China reporter Chen Yongzhou 'confesses' on TV

Michael Bristow explains the twist in the tale of Chen Yongzhou's confession

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An imprisoned Chinese journalist whose newspaper has made front-page appeals for his release has confessed to wrongdoing on state TV.

"I'm willing to admit my guilt and to show repentance," said reporter Chen Yongzhou. He was arrested over claims he defamed a partly state-owned firm in articles exposing alleged corruption.

State media said he had admitted writing false stories for money.

Several high-profile suspects have made televised confessions recently.


In the footage, detained journalist Chen Yongzhou is paraded for the camera. Handcuffed and flanked by police officers he is marched along a corridor. Then he sits, a lone figure in a green police-issued top, in an interrogation room, making his purported confession. He's clearly susceptible to pressure.

In many countries Chen Yongzhou's detention, and the broadcast of the footage of it, would provoke a legal outcry. Corruption is known in Chinese journalism, stories planted to blacken rival firms. But the facts of this case are murky and this "confession" does little to clear them up.

All China's major construction equipment firms have been under severe financial pressure recently as the economy, so reliant on construction, has slowed. And after Mr Chen's newspaper printed a brave and highly-unusual front-page call for his release, the police have been under pressure too.

The release of the "confession" may be their attempt to regain the initiative. But it's likely to fuel the row, with questions about the role of the police and of state television, and the way they have obtained and aired Mr Chen's admission.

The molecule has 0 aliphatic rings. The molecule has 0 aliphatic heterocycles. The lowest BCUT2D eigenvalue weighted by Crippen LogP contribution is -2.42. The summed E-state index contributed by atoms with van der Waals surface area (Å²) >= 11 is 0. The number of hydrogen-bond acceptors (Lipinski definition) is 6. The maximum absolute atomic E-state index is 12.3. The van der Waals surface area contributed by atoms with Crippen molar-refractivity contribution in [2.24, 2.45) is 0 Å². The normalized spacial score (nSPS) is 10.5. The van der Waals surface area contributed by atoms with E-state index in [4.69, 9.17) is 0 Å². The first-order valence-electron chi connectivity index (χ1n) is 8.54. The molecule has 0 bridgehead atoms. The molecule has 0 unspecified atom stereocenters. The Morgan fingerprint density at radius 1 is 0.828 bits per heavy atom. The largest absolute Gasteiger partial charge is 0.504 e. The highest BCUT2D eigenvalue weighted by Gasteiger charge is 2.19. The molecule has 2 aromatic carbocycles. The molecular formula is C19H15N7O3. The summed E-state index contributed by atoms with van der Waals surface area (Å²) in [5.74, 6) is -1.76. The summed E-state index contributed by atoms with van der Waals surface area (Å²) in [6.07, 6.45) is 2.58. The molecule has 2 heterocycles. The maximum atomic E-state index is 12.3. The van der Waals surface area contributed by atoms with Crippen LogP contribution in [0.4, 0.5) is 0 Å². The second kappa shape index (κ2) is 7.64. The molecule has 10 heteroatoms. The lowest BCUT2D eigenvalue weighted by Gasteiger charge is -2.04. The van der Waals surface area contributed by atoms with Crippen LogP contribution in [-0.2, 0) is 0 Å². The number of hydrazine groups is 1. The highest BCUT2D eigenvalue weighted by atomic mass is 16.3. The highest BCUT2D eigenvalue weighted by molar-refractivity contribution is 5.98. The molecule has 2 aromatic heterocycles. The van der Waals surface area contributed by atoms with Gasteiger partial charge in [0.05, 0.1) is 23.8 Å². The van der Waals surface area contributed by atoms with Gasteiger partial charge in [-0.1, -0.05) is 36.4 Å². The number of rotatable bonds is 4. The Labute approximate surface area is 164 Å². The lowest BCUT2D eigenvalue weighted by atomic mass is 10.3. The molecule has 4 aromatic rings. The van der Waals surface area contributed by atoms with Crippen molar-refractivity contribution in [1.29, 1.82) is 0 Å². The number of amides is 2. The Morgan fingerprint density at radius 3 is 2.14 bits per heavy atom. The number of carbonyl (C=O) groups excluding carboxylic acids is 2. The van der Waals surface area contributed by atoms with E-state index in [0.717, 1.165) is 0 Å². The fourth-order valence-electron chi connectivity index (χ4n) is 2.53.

Public confessions have long been a part of China's criminal law.

The BBC's Damian Grammaticas in Beijing says it is impossible to know whether the admission was forced out of him.

Experts say confessions are still routinely coerced, despite an amendment to the criminal procedure law earlier this year forbidding the authorities from forcing anyone to incriminate themselves.

'Hankered after money'

Mr Chen wrote several articles for the Guangdong-based New Express newspaper alleging financial irregularities at a construction-equipment company called Zoomlion. The company denies the allegations.

"In this case I've caused damages to Zoomlion and also the whole news media industry and its ability to earn the public's trust," he told state broadcaster CCTV.

"I did this mainly because I hankered after money and fame. I've been used. I've realised my wrongdoing."

State media said he had confessed to taking bribes, but did not report who might have paid the bribes.

His case attracted huge attention after the New Express twice used its front page to call for his release.

The newspaper has not yet commented on the confession.

Recent Televised Confessions

Media monitoring group China Digital Times reported that the Communist Party's propaganda department had barred newspapers from reporting the story.

An instruction from the department also warned papers to monitor reporters' individual social-media accounts.

But many newspapers have continued to cover the story.

The Southern Metropolis Daily published an editorial accusing officials in Zoomlion's hometown of Changsha of abuse of power over the case.

A screen shot of New Express front page A screen shot of the New Express headline that reads "Please Release Him"

According to the Hong Kong-based China Media Project, the paper had to pull an earlier editorial under pressure from censors.

China's newspaper industry is tightly controlled by a system of local censors carrying out party directives.

But there have been several high-profile rows over censorship.

Earlier this year staff at the Guangzhou-based Southern Weekly paper went on strike after a new-year editorial calling for reform was censored.

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